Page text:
Using Overton for annual results reporting: Stockholm Environment Institute

User type: Research Institute

The Stockholm Environment Institute (SEI) is an international research organisation committed to addressing global environmental challenges and advancing sustainable development. Its focus is on affecting real-world change, and the knowledge produced at SEI helps support decision-makers on issues like climate change and biodiversity loss. SEI is funded through a combination of sources, including government agencies, foundations and grants. Their single largest donor is the Swedish International Development Cooperation Agency (Sida).

We spoke with Julia Barrott, the Impact and Learning Officer in the Global Operations team, about how Overton has helped systematise their impact reporting.

Her role is focused on tracking and understanding how SEI’s research and engagement is contributing to change, and using this knowledge to support organisational learning to help SEI colleagues create more impact. A large part of this is preparing the organisation’s internal Annual Results Report, which takes a deep dive into SEI’s results and tracks SEI’s progress against its current Strategy. The report is submitted to the SEI Board and Sida and complements SEI’s external (publicly available) Annual Report.


It is important that SEI can demonstrate and evidence the real-world impact of its research to its Board and key donors. This is especially true in the current funding environment, where there is increasing emphasis put on providing evidence to substantiate claims of impact. Julia’s team uses Overton to uncover policy citations and analyse their influence.

How does the Stockholm Environment Institute use the Overton platform?

  • To find evidence of policy impact for SEI’s annual reporting activities, including SEI’s internal Annual Results Report that goes to the SEI Board and their main funder Sida, and SEI’s publicly available Annual Report.

What were their problems?

One of the core tenets of the Stockholm Environment Institute is to bridge science and policy. As such, they’re expected to provide well-substantiated evidence about their influence on policy. 

However, it can be very difficult to accurately capture all policy changes, and more difficult still to attribute them to actions by a specific team or organisation. Julia is responsible for a variety of reporting to different stakeholders, for which she does detailed research and analysis.

“It is very hard to find good examples of policy influence without constant monitoring and follow up directly with policy makers. Even then, you may not be fully aware of all the ways your work is being used and the impact it is having. Overton enables us to quickly see how our publications are being used by others, and how this uptake is influencing their publications.”

Julia Barrott

Even when Julia and team are aware of areas of impact, it can be difficult to find concrete evidence to prove this in reporting. 

“Sometimes we know that we’ve affected change – we’ve been in the room with decision makers and certain messages have got through. But getting direct evidence of that chain of attribution is difficult”

In fact, it’s rare for research to be cited directly in high-level policy from governments or state actors. Often the research is re-packaged by an intermediary like a think tank, and their publication is the one referenced. This lack of direct mention can make it hard to prove the research’s influence.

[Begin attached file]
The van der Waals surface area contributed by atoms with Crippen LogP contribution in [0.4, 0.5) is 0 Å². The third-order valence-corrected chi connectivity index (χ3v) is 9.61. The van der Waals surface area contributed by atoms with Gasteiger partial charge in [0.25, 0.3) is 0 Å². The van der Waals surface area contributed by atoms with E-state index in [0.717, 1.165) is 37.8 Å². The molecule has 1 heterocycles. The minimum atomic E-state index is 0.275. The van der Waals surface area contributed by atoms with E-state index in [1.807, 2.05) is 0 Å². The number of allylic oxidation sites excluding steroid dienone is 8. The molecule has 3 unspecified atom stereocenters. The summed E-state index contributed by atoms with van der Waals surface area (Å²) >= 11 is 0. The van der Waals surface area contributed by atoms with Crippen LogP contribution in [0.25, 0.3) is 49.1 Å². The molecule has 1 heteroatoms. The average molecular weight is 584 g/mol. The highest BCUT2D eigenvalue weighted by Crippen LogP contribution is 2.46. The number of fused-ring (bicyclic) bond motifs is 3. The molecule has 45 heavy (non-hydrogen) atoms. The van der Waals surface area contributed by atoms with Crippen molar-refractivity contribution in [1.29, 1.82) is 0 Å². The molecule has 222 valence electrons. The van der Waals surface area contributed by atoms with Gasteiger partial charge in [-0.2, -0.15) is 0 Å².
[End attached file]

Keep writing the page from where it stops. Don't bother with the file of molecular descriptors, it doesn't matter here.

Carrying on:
How does Overton help?

Using Overton ensures that Julia picks up more policy citations, without the extensive manual work. It’s helped them uncover examples of impact that would be otherwise difficult to find. Overton’s full text search capabilities find mentions of SEI research within the body of documents rather than just in formal references.

There are many cases where we find our work picked up in policy sources that we weren’t even aware of

It’s also helped Julia and team find indirect examples of impact. Unlike other similar tools, Overton shows policy to policy as well as research to policy citations. This helps users unpick the complex network of influence, showing how ideas from research spread across the policy landscape, and enabling the SEI to link real world change with the initial piece of research.

Overton’s various filters also allow for complex high level analysis. They can break down their citations into different categories, such as source types or countries, in order to tailor their reporting and create comprehensive accounts for various stakeholders.

It’s very user-friendly, which makes it easy to analyse patterns, or break things down to assess whether we’re achieving our goals in specific areas

While the focus is currently on reporting, Julia is aware of a growing interest within the SEI to use Overton more proactively – to create research impact by engaging with policy actors that have previously cited their work and pursuing collaboration opportunities.

Best features of Overton for SEI

  • Policy to policy citations which show indirect influence. This allows SEI to track their work across various policy actors and documents, so they can identify research impact even where they aren’t directly cited.
  • Automated emails and alerts to notify of new citations in policy, to save time and systematise the reporting.
  • User friendly interface.

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